The much-maligned Millennial demographic often gets dinged for their different approach to financial matters. With the advent of online payment methods, many in this generation rarely set foot in a bank or credit union. They don’t write checks; they demand direct deposit; and they transfer funds among friends electronically. So when it comes to financing a vehicle this group is often lacking connections to lenders. Unlike their parents, or grandparents, they don’t have a “banker.”
Recent research fielded by EFG Companies queried more than 500 Millennials across the U.S. about their banking habits and preferences. 68 percent utilize a traditional bank, nearly 26 percent use a credit union, and 6 percent do not use a bank at all. When asked about where they would go to get money for a vehicle, more than 30 percent said they would start with the dealership, and 12 percent said they had no idea. More striking, more than 60 percent had no idea of the benefits of financing through a credit union. This knowledge gap only complicates an otherwise sketchy financial situation for many Millennials.
According to a PwC survey, only 24 percent of Millennials surveyed could demonstrate basic financial literacy. Of those who have begun saving for retirement, a third said they were “not sure” how their money was invested. As a group, their financial situations are not strong, having launched their lives later, strapped with student loan or other debt, with lower or missing FICO scores, and a history of postponing large financial purchases. In fact, according to the Project on Student Debt, 68 percent of 2015 bachelor’s degree recipients graduated with an average student loan debt of $30,100 per borrower.
This debt load not only affects the amount of savings they have for purchases and down payments, it also greatly impacts their credit scores. Stagnant wages also impact their ability to pay down debt. According to the same PwC survey, nearly 30 percent of Millennial respondents reported that they were regularly overdrawing their checking accounts – driving them to expensive payday loans.
Not knowing the nuts and bolts of money matters can hurt Millennials’ personal financial prospects – as well as their ability to successfully negotiate loan terms for a car purchase. Knowing these details, how should a lender go about serving this large – but challenged demographic?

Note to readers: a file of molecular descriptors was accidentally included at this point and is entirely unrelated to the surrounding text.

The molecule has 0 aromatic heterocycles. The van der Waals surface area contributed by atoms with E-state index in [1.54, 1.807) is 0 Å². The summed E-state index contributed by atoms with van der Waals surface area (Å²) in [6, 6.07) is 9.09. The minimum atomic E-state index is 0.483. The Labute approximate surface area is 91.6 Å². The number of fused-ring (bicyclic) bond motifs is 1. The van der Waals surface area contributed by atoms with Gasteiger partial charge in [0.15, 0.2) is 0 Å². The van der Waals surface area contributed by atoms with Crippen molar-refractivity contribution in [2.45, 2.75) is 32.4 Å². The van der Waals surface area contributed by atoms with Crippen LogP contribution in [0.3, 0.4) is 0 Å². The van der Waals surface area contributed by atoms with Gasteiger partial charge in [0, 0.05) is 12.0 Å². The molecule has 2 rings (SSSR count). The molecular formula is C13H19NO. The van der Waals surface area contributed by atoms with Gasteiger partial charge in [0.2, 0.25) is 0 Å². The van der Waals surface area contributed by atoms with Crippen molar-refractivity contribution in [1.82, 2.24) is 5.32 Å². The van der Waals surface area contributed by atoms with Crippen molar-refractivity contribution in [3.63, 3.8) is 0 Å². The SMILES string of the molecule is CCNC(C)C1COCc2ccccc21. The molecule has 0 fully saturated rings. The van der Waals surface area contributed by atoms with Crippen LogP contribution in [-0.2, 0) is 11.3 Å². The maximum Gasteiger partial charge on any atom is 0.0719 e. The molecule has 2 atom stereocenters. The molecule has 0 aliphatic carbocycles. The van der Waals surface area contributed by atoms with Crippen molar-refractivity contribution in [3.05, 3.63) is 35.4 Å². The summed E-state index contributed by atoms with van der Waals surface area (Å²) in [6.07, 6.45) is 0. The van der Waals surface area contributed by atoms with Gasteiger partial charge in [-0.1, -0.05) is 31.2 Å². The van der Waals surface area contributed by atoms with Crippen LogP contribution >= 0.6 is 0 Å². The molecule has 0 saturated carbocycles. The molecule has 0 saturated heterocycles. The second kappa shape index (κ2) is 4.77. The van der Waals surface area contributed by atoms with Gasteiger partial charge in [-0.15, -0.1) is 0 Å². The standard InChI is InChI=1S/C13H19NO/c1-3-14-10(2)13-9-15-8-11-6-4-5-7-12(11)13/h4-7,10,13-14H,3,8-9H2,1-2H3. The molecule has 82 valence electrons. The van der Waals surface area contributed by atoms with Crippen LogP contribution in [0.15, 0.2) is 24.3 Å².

Millennials “Bank” Differently
A third of millennials say they won’t need a bank in the future, according to The Millennial Disruption Index. Payments are typically handled online, and many prefer transaction sites such as Venmo and PayPal. Online services are judged against all other apps – not just other financial apps, with 92 percent saying they would make a banking choice based on digital services, according to research from Morphis.
While they likely have some lender relationship thanks to their student debt, Millennials are not loyal to their financial institution. Of those millennials who make more than $75,000 a year, 56 percent are likely to change banks.
Top Tip #1 – Online Everything
Given these challenges, how can a credit union build a stronger auto loan portfolio with Millennials? Leverage your current customer portfolio and make sure they know you have an attractive auto loan offering. Put everything online. Use your website and social media assets to promote the benefits of securing an auto loan with your institution. Invest in a robust app for consumers to manage their checking, savings, and auto loans on the go. Educate Millennials using language they can understand. Provide definitions, explanations, and “hacks” that will walk them through the process. While Millennials may have limited experience purchasing a vehicle, they remain fiercely independent. Educate them, but don’t talk down to them.
Top Tip #2 – Highlight Savings
This group is very thrifty. Given their precarious financial situation, they are forced to save where they can. Present cost saving options in ways they can understand. The PwC survey found more than 70 percent of Millennials believe personal finance is an important subject to learn.
Structure loans with complimentary consumer protection products, like limited powertrain or vehicle return protection that protect their budgets. These products protect consumers from unforeseen circumstances that can negatively affect their ability to make their car, rent, or mortgage. Powertrain protection gives consumers more control over their monthly budget by taking care of some of the largest expenses related to a vehicle breakdown, the engine and transmission. Vehicle return protection offers this group a safety net to relieve their lease or loan obligation when unforeseen life events occur; like involuntary unemployment, physical or mental disability, or critical illness, etc.
Top Tip #3 – Boost Crowd Approval
The Millennial generation created our online review community and they rely heavily on recommendations when making choices. Leverage Yelp, Google Reviews, and other online social review sites to recommend your institution. Incentivize positive reviews, clearly demonstrating that you care about their opinion and want to position them as someone “in the know.”
While these tactics might seem laborious, they will pay dividends in the future. If your reviews are all positive, you spend time educating (without preaching), and you enable much of the transaction online, chances are you will build your Millennial auto loan portfolio.